China - Beijing

I have to admit, my first impression of Beijing was less than positive. Well, let's say that when the taxi dropped us at the hotel, I told my wife to call him back as we are heading straight back to the airport and out of here. Fortunately enough, my wife never listens to me. In my defense, we were coming from wonderful noisy shinny shanghai and landed in the only city in the world where they actually paint new buildings in cement grey. Viva the communism.

Now, I am not a political person, but c'mon. grey is so last millennium. Get with the program.

and it was a grey cloudy day. it all fit together into some mental image I had of what Beijing might be like. The old communicst cement ridden rape victim of a city. 

My opinion changed less than half an hour later. That’s all it took, that is when I discovered Beijing . just around the corner from our grey hotel in the grey street, It was waiting for us.

You see, for me, that is the real charm of Beijing . The element of surprise.

It always sneaks up on you. Dreary streets, an old car. A mall. Cement grey. A gate. Some more grey walls, wait…lets go back a second, what was that gate? Ahm… what is that? an imperial garden and ponds. You don’t say…  and this is exactly Beijing for me. A beautiful city who's beauty has been hidden under layers of cement and stupidity.

 

 
 

With the help of some local friends we managed to find the interesting places and interesting people in relative ease, and to my delight the center of Beijing is a great place to travel on foot, my preferred method to discover a city, and the only small problem was that there is nothing small in Beijing, and a short stroll round the block can take an hour…  but I do have to say, that thanks to the long stretches of restaurants and bars, evening walks in Beijing are extremely enjoyable, like in any European capital.

It is true, It took me a couple of days to live with the grey, reminding myself I am just a visitor and don’t have to live there, and to those long creepy taxi rides passing high rise catacombs and anthills going on forever and ever. I live in a city of twelve million people, but they are a bit more spread out, and this was, well, if you remember Brazil by Terry Gilliam you will know what I mean.

I got lost in a couple of these complexes, looking for some real people to capture, and the enormity was overwhelming. I would hate to come home drunk and look for my floor and right door in that place. The amazing thing is that these are the opposite of slums. Very well kept, high finish, nice huge honeycombs for the example workers. It is just the size that freaked me out.

 
 
 
 

The same thing happened when we were walking through 789 the famous gallery area. It was big. Too big to handle, to big to digest. They do like making things grandiose, on an imperial scale. Take the forbidden city for example. It is not big, it is huge.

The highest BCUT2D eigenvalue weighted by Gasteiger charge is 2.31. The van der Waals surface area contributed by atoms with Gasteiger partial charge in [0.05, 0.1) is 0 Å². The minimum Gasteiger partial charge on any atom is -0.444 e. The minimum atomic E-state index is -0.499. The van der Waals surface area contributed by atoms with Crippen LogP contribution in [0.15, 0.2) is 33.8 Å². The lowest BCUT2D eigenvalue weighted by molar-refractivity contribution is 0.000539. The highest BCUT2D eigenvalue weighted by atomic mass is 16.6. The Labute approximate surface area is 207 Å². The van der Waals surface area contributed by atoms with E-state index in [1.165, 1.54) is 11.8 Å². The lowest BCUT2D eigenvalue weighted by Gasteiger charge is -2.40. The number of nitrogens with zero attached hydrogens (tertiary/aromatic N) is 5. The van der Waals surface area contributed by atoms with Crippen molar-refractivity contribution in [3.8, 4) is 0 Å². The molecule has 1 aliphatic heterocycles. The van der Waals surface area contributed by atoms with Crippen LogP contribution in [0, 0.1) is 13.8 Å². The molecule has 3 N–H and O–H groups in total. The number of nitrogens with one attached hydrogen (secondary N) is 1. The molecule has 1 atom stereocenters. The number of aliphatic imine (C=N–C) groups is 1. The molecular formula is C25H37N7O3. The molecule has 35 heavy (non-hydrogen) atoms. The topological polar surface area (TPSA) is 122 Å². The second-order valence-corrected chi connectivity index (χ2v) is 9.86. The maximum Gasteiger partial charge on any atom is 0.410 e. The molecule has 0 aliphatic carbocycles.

I am normally a very enthusiastic hiker and love to walk, but walking ten minutes just to get to the other side of an empty room to pass a twenty minute walk courtyard to the next empty room? Give us a break. Or at least roller blades. It's huge. We got it.

But then, after a morning when you wished the forbidden city would still be forbidden, you suddenly stumble upon one of those small hidden gardens. You know, the ones  with a koi pond and a lot of strange stone formations creating a scenic backdrop of rock and green over the blue and gold of the pond.

They knew their harmony those old Chinese guys. I am always reluctant to leave these gardens and my camera sighs when we step out into the modern street once again.

Small beautiful islands of serenity in the middle of the traffic and busy bees, a place of recluse that is in tune with nature as an idea, as an entity.

If ever I would become an emperor it would be only so I can have one of those gardens. Like a small garden of eden, but with a friendlier landlord.

And Beijing is trying so hard to be modern. Luckily it doesn’t seem to work. I am not saying that Beijing is behind any other major city of its gigantuan proportions, they just don’t make a fuss about it. It is a working city which can't really be bothered too much, yes yes, progress is great, but none of that glitzy stuff please, this is not Shanghai here you know…

 
 
 
 
 

Beijing and shanghai are indeed very different in their core, and people in Beijing look down on shanghai people as frivolous and lightheaded. I can understand that approach and I even respect it, but in the end of the day? give me lively shanghai over Beijing anytime.

As expected food was one of the highlights and the delights of the visit to Beijing, and it is was a  great opportunity  to experience food from all over china, with every region celebrating different tastes, different spices, different produce. This is where Beijing shows it is truly a capital of an empire. Unfortunately, because of that culinary empire we were on a strict diet for two months when we came back, but it was worth it, believe me.

I knew I had something else to say about Beijing, I think it was about a market or something, and it might even have been something witty, but I got distracted thinking of some of the great strange dishes we had there.  what were we talking about? Oh yes, great food and beautiful gardens where you can sit for a full day and watch the clouds pass by as you contemplate the mysteries of the universe.  Worth a visit.

 
 
 
 
 
 
 
 
 
 
 
 
 
 
 
 
 
 
 
 
   
                     
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